68. Volkov V, Wang B, Dominy PJ, Fricke W, Amtmann A (2003) Thellungiella halophila, a salt-tolerant relative of Arabidopsis thaliana, possesses effective mechanisms to discriminate between potassium and sodium. Plant Cell Environ 27:1–14CrossRefGoogle Scholar
  69. Wang RG, Chen SL, Deng L, Fritz E, Hüttermann A, Polle A (2007) Leaf photosynthesis, fluorescence response to salinity and the relevance to chloroplast salt compartmentation and anti-oxidative stress in two poplars. Trees 21:581–591CrossRefGoogle Scholar
  70. Wang RG, Chen SL, Zhou XY, Shen X, Deng L, Zhu HJ, Shao J, Shi Y, Dai SX, Fritz E, Hüttermann A, Polle A (2008) Ionic homeostasis and reactive oxygen species control in leaves and xylem sap of two poplars subjected to NaCl stress. Tree Physiol 28:947–957PubMedCrossRefGoogle Scholar
  71. Wei Q, Hu P, Kuai BK (2012) Ectopic expression of an Ammopiptanthus mongolicus H+-pyrophosphatase gene enhances drought and salt tolerance in Arabidopsis. Plant Cell Tissue Organ Cult. doi: 10.1007/s11240-012-0157-2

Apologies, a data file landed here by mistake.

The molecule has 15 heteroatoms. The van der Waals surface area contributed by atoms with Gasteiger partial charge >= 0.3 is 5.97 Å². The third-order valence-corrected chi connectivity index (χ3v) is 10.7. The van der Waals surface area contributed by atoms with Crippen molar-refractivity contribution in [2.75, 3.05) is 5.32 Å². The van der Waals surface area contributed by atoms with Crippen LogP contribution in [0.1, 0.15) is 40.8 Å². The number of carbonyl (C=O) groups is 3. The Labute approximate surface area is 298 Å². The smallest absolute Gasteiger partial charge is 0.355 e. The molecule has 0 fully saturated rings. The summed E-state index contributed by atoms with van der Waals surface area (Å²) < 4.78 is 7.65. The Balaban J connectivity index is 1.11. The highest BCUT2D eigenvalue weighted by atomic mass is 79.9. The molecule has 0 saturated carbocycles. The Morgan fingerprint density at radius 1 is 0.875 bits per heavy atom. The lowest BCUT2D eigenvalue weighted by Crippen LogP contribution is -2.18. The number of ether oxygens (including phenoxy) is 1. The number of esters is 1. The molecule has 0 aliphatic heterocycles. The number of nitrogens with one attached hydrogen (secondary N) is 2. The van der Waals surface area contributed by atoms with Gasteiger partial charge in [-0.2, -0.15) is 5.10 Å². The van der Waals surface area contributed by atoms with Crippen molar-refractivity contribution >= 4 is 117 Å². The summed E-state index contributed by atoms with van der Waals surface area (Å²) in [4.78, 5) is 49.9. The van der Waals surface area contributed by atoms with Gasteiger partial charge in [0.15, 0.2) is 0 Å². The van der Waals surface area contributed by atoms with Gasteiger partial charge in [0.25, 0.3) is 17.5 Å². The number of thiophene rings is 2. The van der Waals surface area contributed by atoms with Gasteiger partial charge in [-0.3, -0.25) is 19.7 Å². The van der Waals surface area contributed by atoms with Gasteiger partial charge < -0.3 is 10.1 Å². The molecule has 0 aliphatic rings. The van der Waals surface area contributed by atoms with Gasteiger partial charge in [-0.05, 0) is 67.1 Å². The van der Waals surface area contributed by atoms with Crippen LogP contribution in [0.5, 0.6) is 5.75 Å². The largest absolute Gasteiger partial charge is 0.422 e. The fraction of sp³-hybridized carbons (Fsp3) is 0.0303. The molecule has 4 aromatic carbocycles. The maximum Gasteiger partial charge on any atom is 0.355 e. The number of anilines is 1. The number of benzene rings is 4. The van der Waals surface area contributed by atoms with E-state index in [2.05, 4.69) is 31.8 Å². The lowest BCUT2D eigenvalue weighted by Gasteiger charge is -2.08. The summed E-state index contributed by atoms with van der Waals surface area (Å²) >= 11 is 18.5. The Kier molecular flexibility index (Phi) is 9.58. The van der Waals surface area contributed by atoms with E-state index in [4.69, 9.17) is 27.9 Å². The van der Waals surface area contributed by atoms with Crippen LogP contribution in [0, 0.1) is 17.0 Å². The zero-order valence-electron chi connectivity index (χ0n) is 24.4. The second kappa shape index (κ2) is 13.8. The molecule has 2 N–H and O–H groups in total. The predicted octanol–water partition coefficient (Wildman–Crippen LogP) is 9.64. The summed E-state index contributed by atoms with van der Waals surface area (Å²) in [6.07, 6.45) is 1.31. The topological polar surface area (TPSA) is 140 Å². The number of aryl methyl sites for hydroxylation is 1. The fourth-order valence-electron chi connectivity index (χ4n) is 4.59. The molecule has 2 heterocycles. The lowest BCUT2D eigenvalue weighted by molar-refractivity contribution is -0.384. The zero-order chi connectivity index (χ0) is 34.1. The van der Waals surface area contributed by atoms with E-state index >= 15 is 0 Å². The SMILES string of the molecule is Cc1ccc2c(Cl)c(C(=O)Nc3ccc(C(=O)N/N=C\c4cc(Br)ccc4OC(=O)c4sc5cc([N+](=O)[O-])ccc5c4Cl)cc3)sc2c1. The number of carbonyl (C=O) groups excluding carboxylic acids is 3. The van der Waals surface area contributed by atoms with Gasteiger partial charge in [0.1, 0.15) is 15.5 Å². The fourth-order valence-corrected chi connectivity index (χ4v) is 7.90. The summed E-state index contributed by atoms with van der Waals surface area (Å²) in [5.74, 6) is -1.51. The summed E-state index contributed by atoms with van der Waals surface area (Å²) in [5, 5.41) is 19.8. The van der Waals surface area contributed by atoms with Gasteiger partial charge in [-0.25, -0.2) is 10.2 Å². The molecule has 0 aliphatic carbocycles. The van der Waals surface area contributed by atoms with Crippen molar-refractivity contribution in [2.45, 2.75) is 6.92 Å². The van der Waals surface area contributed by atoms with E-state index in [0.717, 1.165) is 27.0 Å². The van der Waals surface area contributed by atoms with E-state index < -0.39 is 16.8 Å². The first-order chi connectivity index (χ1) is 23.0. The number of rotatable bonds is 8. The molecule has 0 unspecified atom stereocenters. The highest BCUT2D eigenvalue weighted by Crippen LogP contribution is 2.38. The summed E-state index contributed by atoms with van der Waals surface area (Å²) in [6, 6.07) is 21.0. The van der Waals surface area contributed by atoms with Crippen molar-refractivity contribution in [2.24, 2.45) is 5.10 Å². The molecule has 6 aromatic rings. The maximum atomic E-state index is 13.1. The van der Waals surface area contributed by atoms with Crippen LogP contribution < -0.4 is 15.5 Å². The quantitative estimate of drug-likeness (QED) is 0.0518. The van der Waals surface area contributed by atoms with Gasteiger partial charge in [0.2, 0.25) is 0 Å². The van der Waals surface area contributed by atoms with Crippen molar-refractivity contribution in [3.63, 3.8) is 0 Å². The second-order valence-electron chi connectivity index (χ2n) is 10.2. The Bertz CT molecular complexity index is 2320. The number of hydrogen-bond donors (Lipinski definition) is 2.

72. Xu Y, Sun T, Yin LP (2006) Application of non-invasive microsensing system to simultaneously measure both H+ and O2 fluxes around the pollen tube. J Integr Plant Biol 48:823–831CrossRefGoogle Scholar
  73. Zhu JK (2003) Regulation of ion homeostasis under salt stress. Curr Opin Plant Biol 6:441–445PubMedCrossRefGoogle Scholar
  74. Zonia L, Cordeiro S, TupýJ FeijòJA (2002) Oscillatory chloride efflux at the pollen tube apex has a role in growth and cell volume regulation and is targeted by inositol 3, 4, 5, 6-tetrakisphosphate. Plant Cell 14:2233–2249PubMedCrossRefGoogle Scholar

Copyright information

© Springer Science+Business Media B.V. 2012

Authors and Affiliations

  • Feifei Wang
    • 1
  • Shurong Deng
    • 1
  • Mingquan Ding
    • 1
    • 2
  • Jian Sun
    • 1
    • 3
  • Meijuan Wang
    • 1
  • Huipeng Zhu
    • 1
  • Yansha Han
    • 1
  • Zedan Shen
    • 1
  • Xiaoshu Jing
    • 1
  • Fan Zhang
    • 1
  • Yue Hu
    • 1
  • Xin Shen
    • 1
  • Shaoliang Chen
    • 1
  1. 1.College of Biological Sciences and Technology (Box 162)Beijing Forestry UniversityBeijingPeople’s Republic of China
  2. 2.College of Agricultural and Food ScienceZhejiang Agricultural and Forestry UniversityHangzhouPeople’s Republic of China
  3. 3.College of Life ScienceJiangsu Normal UniversityXuzhouPeople’s Republic of China

Personalised recommendations